This leads to stress and burn-out not just on the job, but in family life. It also leads to disengagement and attrition of managers and their team members. And to rigidity and risk for the organization.

And this is only one of the challenges that constrains a leader’s effectiveness.

More to come.

*Lead time is a technical term for the time between the initiation and execution of any request for a service or product. The “lead” in lead time has nothing to do with leadership.

The challenges of flying solo


“Ninety percent of the trouble we have with the chief executive’s job is rooted in our superstition of the one-man chief.”

– Peter Drucker, The Practice of Management (1954)

The conventional wisdom is that a team should have only one manager, and an organization only one leader. This seemingly unassailable truth has been baked into the structure of thousands of organizations and millions of teams around the world.

In theory, this allows us – as managers – to be swift, effective, and accountable in our role. The swiftness is meant to come from giving one person the right to close out any on-going dialogue or deliberation. The effectiveness is meant to come from getting a person with the right skills, habits, and self-awareness in the role. The accountability is meant to come from clarifying whose neck to squeeze if trains run behind schedule, and whose head will roll if trains run off the track entirely.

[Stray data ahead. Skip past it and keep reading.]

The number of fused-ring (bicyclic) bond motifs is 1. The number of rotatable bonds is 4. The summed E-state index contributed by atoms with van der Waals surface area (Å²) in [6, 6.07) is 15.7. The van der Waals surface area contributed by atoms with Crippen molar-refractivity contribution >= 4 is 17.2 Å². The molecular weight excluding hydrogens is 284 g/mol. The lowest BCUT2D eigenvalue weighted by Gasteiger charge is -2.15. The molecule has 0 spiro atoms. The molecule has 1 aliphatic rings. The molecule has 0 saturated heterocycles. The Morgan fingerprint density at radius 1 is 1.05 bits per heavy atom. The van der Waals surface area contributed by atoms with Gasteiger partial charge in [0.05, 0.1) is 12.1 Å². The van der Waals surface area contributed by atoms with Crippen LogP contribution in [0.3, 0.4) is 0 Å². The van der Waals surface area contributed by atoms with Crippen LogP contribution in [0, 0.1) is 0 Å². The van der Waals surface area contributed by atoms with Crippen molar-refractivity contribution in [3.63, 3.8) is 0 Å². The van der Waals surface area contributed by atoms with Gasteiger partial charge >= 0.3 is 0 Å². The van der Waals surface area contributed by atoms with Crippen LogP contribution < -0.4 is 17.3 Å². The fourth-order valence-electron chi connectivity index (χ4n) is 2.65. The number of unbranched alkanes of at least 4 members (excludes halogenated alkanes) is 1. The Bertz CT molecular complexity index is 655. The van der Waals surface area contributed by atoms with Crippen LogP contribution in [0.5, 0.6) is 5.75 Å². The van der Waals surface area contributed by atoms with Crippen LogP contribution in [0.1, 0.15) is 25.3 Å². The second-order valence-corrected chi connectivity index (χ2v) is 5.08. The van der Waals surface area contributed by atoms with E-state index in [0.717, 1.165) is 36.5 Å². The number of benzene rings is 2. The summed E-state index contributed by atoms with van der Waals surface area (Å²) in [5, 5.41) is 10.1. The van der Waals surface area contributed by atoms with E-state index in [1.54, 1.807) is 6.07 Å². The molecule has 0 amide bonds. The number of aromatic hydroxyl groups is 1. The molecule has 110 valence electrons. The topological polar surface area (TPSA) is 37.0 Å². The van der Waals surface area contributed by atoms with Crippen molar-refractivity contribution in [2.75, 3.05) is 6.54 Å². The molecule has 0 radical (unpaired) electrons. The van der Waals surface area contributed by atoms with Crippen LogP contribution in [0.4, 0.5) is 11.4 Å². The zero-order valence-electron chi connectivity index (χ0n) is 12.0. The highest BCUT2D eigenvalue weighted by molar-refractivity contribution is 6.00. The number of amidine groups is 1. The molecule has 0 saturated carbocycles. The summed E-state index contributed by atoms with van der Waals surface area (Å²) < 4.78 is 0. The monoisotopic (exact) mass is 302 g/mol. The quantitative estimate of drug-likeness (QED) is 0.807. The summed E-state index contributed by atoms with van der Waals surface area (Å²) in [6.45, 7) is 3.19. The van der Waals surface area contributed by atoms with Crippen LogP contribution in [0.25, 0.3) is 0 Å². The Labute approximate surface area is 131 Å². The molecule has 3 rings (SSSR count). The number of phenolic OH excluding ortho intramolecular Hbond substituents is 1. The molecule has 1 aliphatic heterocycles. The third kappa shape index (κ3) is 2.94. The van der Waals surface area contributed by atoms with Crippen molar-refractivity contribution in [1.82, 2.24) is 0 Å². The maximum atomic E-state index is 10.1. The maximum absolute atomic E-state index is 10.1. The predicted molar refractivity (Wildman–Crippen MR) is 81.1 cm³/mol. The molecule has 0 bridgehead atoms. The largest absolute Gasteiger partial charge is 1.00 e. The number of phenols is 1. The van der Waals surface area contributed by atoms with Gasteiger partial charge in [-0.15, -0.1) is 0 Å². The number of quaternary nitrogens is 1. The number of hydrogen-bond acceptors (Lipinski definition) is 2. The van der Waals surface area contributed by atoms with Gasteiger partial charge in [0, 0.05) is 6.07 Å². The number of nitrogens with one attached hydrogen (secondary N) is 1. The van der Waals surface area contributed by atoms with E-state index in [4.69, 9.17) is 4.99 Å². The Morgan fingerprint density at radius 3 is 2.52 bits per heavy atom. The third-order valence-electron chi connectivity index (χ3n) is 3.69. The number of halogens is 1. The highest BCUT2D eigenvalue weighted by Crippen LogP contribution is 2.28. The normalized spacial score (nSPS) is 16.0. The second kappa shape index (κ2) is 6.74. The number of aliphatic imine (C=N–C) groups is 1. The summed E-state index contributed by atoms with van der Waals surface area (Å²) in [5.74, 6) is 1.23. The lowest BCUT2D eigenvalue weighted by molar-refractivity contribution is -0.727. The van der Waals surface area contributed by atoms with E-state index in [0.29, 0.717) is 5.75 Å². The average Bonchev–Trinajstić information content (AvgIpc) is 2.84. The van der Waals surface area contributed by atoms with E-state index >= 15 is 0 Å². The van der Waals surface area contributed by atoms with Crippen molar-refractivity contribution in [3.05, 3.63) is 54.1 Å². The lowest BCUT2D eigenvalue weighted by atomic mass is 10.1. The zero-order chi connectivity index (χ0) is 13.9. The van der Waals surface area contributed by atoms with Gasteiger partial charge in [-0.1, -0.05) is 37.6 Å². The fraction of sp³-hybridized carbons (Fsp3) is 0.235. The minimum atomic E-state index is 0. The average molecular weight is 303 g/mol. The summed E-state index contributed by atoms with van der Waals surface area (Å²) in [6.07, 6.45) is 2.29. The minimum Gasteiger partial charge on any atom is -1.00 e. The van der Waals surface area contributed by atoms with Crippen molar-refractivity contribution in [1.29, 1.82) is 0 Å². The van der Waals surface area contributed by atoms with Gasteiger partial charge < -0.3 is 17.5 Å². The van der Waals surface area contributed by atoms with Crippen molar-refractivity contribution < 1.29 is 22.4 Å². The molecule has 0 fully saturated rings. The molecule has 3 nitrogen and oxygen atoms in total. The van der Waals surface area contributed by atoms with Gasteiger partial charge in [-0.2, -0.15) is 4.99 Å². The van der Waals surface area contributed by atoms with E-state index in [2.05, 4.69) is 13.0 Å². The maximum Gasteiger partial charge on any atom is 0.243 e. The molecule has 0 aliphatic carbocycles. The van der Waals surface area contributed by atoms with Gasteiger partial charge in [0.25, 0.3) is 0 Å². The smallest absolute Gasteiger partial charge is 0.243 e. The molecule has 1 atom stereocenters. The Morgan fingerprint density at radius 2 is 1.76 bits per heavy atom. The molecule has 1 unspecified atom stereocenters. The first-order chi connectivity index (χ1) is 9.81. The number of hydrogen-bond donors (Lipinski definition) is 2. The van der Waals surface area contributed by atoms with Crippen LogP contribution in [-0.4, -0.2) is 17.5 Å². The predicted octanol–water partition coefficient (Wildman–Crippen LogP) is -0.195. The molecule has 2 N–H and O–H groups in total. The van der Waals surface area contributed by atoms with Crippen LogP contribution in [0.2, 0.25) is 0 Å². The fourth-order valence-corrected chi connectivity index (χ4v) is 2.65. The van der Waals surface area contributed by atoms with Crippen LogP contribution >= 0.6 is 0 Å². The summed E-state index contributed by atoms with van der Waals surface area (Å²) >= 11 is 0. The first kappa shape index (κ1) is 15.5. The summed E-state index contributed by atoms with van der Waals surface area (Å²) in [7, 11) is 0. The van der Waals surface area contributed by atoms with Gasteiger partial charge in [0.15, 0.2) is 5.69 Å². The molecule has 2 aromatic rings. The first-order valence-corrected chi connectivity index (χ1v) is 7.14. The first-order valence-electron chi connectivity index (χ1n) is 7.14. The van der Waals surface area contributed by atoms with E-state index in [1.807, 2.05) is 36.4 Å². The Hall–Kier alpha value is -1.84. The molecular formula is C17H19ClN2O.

Any manager can tell you that the theory rarely works out in practice. Managers – at many levels, in many functions, and in many industries – find themselves too backlogged to be swift. Or too fragmented, hurried and unprepared to be effective. Or too deep in the details to be held accountable. Or all of the above.

We are not swift, because we lack the hours in the day or days in the week to catch up with our work, to say nothing of getting ahead. With scheduled commitments from dawn to dusk – punctuated by unscheduled fire drills to keep things lively – we easily become the bottleneck for the team.

We are not effective, because we lack the skills, habits or self-awareness we need, particularly when new to a role. Success in a previous role does not give us the skills or habits we need in the next one. As the saying goes, what got you here won’t get you there. This is exacerbated by a self-awareness gap. That is, we see the errors and biases of others, but not our own.* Rather than having our hard edges sanded down with time, experience, and candid feedback, our authority shields us from the truth. This leads to a great deal of variability and inconsistency in how managers manage, and leaders lead. Not only do different managers often handle similar decisions differently, even the same manager can shift approaches according to time, circumstance and mood. At its best, this capriciousness is the stuff of happy hour roasts and Dilbert cartoons. At its worst, it is the source of chronic stress and frustration in the workplace.